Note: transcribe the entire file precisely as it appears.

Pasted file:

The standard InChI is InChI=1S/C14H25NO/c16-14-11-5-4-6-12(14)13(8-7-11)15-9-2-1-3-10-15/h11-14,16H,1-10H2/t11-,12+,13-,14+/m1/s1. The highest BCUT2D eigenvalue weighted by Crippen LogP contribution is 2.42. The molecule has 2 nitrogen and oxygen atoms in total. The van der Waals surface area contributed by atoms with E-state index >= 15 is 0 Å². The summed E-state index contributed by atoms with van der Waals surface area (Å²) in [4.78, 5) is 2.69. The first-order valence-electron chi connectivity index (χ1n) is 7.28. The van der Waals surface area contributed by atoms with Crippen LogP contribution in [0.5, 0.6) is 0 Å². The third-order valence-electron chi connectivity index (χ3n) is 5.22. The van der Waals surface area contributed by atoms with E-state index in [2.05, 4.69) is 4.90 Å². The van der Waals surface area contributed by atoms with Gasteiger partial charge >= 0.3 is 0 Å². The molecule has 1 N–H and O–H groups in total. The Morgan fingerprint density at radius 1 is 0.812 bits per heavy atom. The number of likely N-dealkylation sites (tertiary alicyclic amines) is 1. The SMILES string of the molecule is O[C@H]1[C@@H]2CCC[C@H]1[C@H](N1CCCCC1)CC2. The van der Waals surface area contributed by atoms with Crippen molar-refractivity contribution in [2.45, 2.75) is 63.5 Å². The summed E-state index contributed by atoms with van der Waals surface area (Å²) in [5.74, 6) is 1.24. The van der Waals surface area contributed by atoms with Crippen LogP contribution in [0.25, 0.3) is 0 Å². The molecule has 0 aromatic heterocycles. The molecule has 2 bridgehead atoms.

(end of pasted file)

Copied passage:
The standard InChI is InChI=1S/C14H25NO/c16-14-11-5-4-6-12(14)13(8-7-11)15-9-2-1-3-10-15/h11-14,16H,1-10H2/t11-,12+,13-,14+/m1/s1. The highest BCUT2D eigenvalue weighted by Crippen LogP contribution is 2.42. The molecule has 2 nitrogen and oxygen atoms in total. The van der Waals surface area contributed by atoms with E-state index >= 15 is 0 Å². The summed E-state index contributed by atoms with van der Waals surface area (Å²) in [4.78, 5) is 2.69. The first-order valence-electron chi connectivity index (χ1n) is 7.28. The van der Waals surface area contributed by atoms with Crippen LogP contribution in [0.5, 0.6) is 0 Å². The third-order valence-electron chi connectivity index (χ3n) is 5.22. The van der Waals surface area contributed by atoms with E-state index in [2.05, 4.69) is 4.90 Å². The van der Waals surface area contributed by atoms with Gasteiger partial charge >= 0.3 is 0 Å². The molecule has 1 N–H and O–H groups in total. The Morgan fingerprint density at radius 1 is 0.812 bits per heavy atom. The number of likely N-dealkylation sites (tertiary alicyclic amines) is 1. The SMILES string of the molecule is O[C@H]1[C@@H]2CCC[C@H]1[C@H](N1CCCCC1)CC2. The van der Waals surface area contributed by atoms with Crippen molar-refractivity contribution in [2.45, 2.75) is 63.5 Å². The summed E-state index contributed by atoms with van der Waals surface area (Å²) in [5.74, 6) is 1.24. The van der Waals surface area contributed by atoms with Crippen LogP contribution in [0.25, 0.3) is 0 Å². The molecule has 0 aromatic heterocycles. The molecule has 2 bridgehead atoms.